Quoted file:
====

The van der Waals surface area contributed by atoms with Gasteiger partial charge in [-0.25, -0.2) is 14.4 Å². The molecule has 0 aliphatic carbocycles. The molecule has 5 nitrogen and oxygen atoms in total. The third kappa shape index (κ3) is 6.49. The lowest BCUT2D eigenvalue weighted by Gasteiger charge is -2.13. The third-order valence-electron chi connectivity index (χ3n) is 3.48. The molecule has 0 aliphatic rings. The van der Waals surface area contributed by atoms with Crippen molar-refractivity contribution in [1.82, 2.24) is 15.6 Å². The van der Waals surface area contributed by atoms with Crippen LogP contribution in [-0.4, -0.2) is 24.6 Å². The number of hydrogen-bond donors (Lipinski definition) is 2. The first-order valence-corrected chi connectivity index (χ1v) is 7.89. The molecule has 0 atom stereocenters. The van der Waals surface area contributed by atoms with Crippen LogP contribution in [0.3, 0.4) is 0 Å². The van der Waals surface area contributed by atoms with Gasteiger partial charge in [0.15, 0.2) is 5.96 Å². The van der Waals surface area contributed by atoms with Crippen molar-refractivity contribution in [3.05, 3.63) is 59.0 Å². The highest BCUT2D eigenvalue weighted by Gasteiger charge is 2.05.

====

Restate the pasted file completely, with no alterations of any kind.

The van der Waals surface area contributed by atoms with Gasteiger partial charge in [-0.25, -0.2) is 14.4 Å². The molecule has 0 aliphatic carbocycles. The molecule has 5 nitrogen and oxygen atoms in total. The third kappa shape index (κ3) is 6.49. The lowest BCUT2D eigenvalue weighted by Gasteiger charge is -2.13. The third-order valence-electron chi connectivity index (χ3n) is 3.48. The molecule has 0 aliphatic rings. The van der Waals surface area contributed by atoms with Crippen molar-refractivity contribution in [1.82, 2.24) is 15.6 Å². The van der Waals surface area contributed by atoms with Crippen LogP contribution in [-0.4, -0.2) is 24.6 Å². The number of hydrogen-bond donors (Lipinski definition) is 2. The first-order valence-corrected chi connectivity index (χ1v) is 7.89. The molecule has 0 atom stereocenters. The van der Waals surface area contributed by atoms with Crippen LogP contribution in [0.3, 0.4) is 0 Å². The van der Waals surface area contributed by atoms with Gasteiger partial charge in [0.15, 0.2) is 5.96 Å². The van der Waals surface area contributed by atoms with Crippen molar-refractivity contribution in [3.05, 3.63) is 59.0 Å². The highest BCUT2D eigenvalue weighted by Gasteiger charge is 2.05.